The goal: generate random numbers on player input, similar to a dice roll.
From cursory exploration of Google, ETH Stackexchange, Medium, here’s my impression of the topic:
- randomness is really hard. Especially with blockchains, due to their deterministic nature.
- solutions relying on timestamps, blockhashes, block difficulty are vulnerable to local simulations to get the desired output.
- if there is monetary value tied to the transaction, miner collusion can happen beyond a certain threshold.
I’m thinking of using future blockhashes rather than instant. The player initiates the “dice roll” with his selected odds through one transaction. Then, after at least 1 block, he sends another transaction that will settle the dice roll, using the previously provided values and the “future” block hash (now mined).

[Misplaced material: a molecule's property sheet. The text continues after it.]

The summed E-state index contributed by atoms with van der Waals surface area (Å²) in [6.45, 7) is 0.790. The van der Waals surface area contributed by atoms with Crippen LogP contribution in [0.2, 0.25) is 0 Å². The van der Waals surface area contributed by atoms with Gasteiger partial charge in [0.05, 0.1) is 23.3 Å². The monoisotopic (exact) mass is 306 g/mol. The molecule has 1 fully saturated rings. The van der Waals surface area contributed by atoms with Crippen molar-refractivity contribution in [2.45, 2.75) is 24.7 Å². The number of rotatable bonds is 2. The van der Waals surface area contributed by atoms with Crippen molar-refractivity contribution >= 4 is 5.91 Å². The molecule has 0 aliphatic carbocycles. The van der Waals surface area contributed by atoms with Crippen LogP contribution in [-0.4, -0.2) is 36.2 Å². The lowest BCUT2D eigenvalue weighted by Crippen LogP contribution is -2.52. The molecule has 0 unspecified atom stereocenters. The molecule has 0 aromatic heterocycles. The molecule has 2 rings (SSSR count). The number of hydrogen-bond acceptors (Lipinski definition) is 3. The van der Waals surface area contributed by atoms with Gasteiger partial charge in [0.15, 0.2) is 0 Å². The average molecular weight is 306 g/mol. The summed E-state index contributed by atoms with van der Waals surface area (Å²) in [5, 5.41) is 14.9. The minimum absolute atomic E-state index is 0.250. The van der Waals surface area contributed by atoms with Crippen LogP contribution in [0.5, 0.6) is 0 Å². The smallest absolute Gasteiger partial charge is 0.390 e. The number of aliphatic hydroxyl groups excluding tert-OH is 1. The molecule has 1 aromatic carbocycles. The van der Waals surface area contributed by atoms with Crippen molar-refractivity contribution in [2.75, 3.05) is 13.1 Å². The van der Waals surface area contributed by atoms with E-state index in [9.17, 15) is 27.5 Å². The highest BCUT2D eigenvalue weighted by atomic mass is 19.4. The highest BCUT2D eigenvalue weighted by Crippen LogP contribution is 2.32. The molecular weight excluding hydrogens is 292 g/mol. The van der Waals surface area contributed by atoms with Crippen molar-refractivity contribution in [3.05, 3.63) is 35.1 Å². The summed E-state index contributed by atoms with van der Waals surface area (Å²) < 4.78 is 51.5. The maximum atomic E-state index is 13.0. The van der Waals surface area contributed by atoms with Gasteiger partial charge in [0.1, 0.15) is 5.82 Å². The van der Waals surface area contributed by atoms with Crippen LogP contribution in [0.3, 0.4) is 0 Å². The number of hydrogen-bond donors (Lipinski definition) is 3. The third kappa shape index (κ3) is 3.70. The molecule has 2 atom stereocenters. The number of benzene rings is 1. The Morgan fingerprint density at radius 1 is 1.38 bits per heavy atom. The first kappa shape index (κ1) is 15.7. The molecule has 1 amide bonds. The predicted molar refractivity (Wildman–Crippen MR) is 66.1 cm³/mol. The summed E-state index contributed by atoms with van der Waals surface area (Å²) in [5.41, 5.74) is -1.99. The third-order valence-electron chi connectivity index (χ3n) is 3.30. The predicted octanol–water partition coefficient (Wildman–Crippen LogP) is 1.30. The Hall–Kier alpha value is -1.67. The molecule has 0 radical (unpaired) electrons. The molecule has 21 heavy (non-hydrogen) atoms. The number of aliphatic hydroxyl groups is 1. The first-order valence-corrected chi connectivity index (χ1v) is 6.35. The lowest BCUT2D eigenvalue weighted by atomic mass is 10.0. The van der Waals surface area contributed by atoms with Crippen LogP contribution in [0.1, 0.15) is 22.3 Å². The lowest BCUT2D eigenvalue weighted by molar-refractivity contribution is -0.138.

I assume there’s no way to guess a future blockhash in advance. Is this assumption correct?
Likewise, because on POA we have validators who stake their identity and alternate mining blocks at regular intervals, collusion would be an easy-to-spot social suicide.
Let’s assume the above is correct. My current implementation for a random number is as follows:
uint(keccak256(abi.encodePacked(blockhash(resolveBlock[msg.sender]), resolveBlock[msg.sender]))) % 100;
where “resolveBlock[msg.sender]” is the next block number from the previous transaction.
It seems to generate a random number from 0 to 99, and I’m not seeing any problem with it. But, I’m green behind the ears in computer science, and I would love to know if anyone spots a problem with the idea.